Kim Kyu-li welled up when she talked about the family she’s lost.
It must sometimes feel that ghosts and fragments are all she has left of them – such is the way when you’re a defector from North Korea.
But there was a very particular, very raw pain when she spoke about her younger sister, Kim Cheol-ok.
Cheol-ok escaped from North Korea to China in the late 1990s. But within days she was sold into marriage by traffickers and spent the next 25 years in the country – only to be arrested in 2023 by Chinese police and deported back to the country she sacrificed so much to escape.
She has, in a sense, just vanished.
And she is not alone. Human rights groups have told Sky News they believe the deportation of North Korean defectors from China is continuing “apace”.
It comes after October saw the largest mass deportation event in at least a decade, with up to 500 people sent back in just one day. A further 100 were deported during August and September.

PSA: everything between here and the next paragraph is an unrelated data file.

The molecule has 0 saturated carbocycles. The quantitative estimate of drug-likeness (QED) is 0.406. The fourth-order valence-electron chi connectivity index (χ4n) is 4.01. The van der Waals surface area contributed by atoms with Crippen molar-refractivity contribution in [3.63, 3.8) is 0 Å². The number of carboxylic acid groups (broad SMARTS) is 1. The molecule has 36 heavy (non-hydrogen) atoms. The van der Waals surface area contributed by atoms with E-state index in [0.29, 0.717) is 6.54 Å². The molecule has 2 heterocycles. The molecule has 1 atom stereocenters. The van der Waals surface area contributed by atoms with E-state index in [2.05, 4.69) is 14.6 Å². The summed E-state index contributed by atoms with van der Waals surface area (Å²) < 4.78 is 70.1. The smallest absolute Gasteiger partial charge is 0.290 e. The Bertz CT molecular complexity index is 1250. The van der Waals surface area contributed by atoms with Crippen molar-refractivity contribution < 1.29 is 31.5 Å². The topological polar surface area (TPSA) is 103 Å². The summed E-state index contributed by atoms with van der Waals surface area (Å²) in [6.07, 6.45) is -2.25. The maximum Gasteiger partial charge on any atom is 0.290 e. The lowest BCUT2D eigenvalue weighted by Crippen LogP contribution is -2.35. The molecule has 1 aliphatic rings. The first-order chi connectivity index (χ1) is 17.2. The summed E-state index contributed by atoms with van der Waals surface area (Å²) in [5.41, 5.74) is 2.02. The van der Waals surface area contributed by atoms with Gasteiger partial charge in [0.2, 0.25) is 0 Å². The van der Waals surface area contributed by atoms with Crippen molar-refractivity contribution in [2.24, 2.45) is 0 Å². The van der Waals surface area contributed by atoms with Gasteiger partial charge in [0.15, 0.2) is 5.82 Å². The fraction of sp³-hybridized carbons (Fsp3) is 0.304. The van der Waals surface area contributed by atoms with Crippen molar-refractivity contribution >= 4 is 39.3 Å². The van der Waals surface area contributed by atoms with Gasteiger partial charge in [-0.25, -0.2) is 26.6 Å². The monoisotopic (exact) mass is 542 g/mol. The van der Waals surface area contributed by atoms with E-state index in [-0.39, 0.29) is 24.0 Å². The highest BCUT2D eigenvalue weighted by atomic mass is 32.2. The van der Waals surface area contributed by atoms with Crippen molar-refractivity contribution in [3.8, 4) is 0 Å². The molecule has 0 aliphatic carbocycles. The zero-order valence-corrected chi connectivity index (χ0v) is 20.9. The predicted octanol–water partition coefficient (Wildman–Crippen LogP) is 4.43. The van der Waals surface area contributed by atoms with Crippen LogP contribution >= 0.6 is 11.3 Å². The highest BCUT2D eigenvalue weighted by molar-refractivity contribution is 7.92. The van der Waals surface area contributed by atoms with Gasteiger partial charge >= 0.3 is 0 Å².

It has caused such alarm that China was questioned for the first time on the issue at the UN Human Rights Council’s Universal Periodic Review (UPR) last week, the fourth such review into China’s human rights record since 2009.
We met Ms Kim at her home in Morden, south London. She has her own remarkable story about escaping across the North Korean border into China as a teenager and eventually making it to the UK.
But it is not her story we have come to discuss.
Sold to a husband three times her age
At the time of her flight, Ms Kim did not take her younger sister with her.
Cheol-ok made her journey to China a few years later at the age of 14 to escape the devastating famine that was gripping North Korea.
But within a few days of her escape, Cheol-ok was sold by traffickers to a husband three times her age. Her sister then lost all trace of her for the following two decades.